4. How to find retail space – location
Location is one of the most important factors when finding retail space. It can dramatically affect footfall and customer traffic, so it pays to research the ideal location. Research the local area as you need to ensure the footfall is sufficient for your retail shop. You can get location-based demographics from the Office for National Statistics and UK Data Service Census.
Some stores, such as upmarket restaurants or shops selling expensive designer goods, do best in affluent areas. If targeting busy commuters, look for locations close to transport such as railway, tube and bus stations. If selling custom-made kitchens, a site on a retail or industrial park may be better than a shop in a busy high-street. Competitors with stores nearby can be a good thing as it indicates there are plenty of customers around. Similar shops in a cluster encourages customers to linger. Look for retail space with plenty of parking or access to public transport.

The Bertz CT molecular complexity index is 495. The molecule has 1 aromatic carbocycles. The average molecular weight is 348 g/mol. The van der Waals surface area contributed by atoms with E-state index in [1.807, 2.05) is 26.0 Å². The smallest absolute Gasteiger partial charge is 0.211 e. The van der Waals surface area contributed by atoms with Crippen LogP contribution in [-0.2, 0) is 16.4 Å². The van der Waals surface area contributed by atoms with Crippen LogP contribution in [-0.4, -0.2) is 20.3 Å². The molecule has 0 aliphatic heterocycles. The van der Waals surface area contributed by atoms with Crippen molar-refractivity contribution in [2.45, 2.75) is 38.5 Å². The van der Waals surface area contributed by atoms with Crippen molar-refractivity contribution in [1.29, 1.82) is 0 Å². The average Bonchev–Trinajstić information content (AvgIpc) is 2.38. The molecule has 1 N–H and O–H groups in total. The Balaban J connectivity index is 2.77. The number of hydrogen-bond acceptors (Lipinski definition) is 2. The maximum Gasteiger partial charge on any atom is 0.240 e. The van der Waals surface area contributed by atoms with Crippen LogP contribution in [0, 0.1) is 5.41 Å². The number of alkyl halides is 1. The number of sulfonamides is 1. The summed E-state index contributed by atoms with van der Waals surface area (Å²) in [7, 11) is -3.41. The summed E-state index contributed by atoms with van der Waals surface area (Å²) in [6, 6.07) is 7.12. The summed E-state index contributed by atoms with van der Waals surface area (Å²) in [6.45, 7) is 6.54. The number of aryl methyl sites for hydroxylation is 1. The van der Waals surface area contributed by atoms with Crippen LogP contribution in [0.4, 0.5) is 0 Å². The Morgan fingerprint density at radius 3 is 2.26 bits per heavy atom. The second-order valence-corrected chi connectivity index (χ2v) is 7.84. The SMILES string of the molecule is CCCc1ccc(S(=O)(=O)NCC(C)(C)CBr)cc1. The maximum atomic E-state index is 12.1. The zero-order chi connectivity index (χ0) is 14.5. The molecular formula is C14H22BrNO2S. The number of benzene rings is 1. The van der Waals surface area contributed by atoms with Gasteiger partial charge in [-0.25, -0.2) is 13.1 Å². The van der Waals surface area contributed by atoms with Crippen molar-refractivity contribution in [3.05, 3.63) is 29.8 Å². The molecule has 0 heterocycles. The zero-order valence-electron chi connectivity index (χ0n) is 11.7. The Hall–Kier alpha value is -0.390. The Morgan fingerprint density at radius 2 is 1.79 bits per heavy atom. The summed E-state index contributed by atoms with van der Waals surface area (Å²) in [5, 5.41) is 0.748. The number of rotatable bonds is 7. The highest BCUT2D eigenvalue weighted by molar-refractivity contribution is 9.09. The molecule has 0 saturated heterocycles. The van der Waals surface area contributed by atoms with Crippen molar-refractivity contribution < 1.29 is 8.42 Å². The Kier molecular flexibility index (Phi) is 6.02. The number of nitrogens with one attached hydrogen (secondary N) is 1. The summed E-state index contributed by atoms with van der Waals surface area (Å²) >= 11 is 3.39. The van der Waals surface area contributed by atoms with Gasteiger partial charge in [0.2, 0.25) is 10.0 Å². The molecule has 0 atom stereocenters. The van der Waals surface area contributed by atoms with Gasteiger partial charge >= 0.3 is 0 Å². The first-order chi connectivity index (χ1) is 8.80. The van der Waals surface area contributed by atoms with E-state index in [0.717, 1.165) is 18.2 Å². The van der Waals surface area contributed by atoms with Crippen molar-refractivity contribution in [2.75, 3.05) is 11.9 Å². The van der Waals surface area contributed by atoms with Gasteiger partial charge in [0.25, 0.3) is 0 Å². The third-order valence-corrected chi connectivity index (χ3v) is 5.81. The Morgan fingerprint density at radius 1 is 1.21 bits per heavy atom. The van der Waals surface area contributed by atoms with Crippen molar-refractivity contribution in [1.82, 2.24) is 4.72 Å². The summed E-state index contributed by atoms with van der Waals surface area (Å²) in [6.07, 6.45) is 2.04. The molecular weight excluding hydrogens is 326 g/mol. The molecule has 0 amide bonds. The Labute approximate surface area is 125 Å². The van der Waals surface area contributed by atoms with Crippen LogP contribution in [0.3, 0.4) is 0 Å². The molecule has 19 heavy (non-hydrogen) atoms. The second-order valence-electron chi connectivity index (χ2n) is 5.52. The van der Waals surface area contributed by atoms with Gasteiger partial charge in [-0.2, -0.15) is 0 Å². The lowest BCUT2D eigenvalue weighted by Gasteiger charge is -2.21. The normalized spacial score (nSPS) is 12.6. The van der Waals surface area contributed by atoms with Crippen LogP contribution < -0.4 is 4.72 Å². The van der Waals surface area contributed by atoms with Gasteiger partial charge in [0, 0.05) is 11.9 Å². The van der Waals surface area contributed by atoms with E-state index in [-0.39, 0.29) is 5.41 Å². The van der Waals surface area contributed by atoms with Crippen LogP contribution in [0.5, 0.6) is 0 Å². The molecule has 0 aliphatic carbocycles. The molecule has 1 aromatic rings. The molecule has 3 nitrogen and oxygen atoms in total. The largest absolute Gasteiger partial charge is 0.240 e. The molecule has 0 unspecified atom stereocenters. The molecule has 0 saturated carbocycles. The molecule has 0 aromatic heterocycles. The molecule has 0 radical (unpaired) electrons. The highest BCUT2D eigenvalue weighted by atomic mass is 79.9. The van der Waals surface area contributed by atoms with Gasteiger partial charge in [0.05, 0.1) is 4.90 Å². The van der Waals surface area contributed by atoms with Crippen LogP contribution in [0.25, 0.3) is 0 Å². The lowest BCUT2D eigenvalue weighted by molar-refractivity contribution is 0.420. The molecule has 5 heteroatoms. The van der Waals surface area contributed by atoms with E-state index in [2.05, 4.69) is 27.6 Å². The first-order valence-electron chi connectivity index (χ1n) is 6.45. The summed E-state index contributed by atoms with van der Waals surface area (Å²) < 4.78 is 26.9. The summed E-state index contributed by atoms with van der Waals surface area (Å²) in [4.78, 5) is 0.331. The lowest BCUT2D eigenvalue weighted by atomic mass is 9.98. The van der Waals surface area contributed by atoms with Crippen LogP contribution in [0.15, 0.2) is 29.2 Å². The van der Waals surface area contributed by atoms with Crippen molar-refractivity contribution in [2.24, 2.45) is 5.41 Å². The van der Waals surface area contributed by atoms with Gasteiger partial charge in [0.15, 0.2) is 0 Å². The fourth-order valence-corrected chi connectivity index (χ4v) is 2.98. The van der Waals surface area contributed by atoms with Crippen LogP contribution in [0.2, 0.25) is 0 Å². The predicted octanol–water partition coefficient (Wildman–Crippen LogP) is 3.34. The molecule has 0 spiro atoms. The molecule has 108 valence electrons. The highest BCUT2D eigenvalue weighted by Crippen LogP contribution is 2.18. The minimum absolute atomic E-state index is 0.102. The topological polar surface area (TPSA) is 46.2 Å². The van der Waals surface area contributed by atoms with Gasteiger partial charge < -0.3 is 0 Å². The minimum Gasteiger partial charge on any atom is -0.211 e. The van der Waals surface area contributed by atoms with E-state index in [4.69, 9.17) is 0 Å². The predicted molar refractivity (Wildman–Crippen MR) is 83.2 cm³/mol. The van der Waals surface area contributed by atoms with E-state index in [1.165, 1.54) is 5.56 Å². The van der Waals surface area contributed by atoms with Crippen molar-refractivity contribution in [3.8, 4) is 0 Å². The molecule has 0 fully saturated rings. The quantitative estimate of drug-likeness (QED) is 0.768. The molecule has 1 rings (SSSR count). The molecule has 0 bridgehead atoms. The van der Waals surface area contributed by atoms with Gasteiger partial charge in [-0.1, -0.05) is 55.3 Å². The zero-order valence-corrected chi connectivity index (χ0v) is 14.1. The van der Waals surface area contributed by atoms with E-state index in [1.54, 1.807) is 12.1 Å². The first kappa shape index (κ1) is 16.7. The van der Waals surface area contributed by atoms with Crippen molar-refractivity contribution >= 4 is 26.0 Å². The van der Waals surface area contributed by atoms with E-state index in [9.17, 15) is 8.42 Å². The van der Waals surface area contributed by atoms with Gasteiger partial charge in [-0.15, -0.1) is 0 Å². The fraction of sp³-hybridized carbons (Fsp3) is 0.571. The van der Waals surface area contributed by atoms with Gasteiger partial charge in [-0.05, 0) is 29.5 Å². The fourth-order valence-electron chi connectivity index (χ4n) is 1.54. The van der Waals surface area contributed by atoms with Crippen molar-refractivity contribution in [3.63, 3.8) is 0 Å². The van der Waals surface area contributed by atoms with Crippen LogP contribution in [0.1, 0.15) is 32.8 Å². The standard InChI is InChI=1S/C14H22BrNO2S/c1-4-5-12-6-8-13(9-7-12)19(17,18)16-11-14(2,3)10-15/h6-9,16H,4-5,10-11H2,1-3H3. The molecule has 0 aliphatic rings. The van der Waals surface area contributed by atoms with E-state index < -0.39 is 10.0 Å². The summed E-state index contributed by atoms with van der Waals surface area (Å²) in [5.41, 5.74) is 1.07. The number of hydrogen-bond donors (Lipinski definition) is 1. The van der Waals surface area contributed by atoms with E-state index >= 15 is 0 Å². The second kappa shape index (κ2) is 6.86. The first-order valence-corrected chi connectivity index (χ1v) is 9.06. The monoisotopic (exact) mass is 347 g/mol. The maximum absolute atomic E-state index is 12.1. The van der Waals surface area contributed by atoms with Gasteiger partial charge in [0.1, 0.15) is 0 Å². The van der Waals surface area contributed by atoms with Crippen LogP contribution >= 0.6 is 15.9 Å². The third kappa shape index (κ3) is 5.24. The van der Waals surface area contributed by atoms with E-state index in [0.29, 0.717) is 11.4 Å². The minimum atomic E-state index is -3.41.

5. Where to look for retail space
Looking for retail space can be lengthy and time-consuming, but there are organisations that can help. Check with your local enterprise agency, Local Enterprise Partnership or chamber of commerce for advice on locations. Local newspapers may carry adverts for small business premises and shops available for rent, and there are many online sites that list commercial and retail property to rent and buy such as Rightmove and Zoopla.
You don’t need to go down the traditional route of hiring a commercial agent, either. While commercial agents are useful, providing information such as Energy Performance Certificates and an idea of likely costs, alternatives do exist. If you’re interested in a pop-up space, consider a matchmaking service like We Are Pop Up or Storefront that helps brands find and book unique pop-up spaces, along with shops willing to share and rent space.
6. Lease or license retail space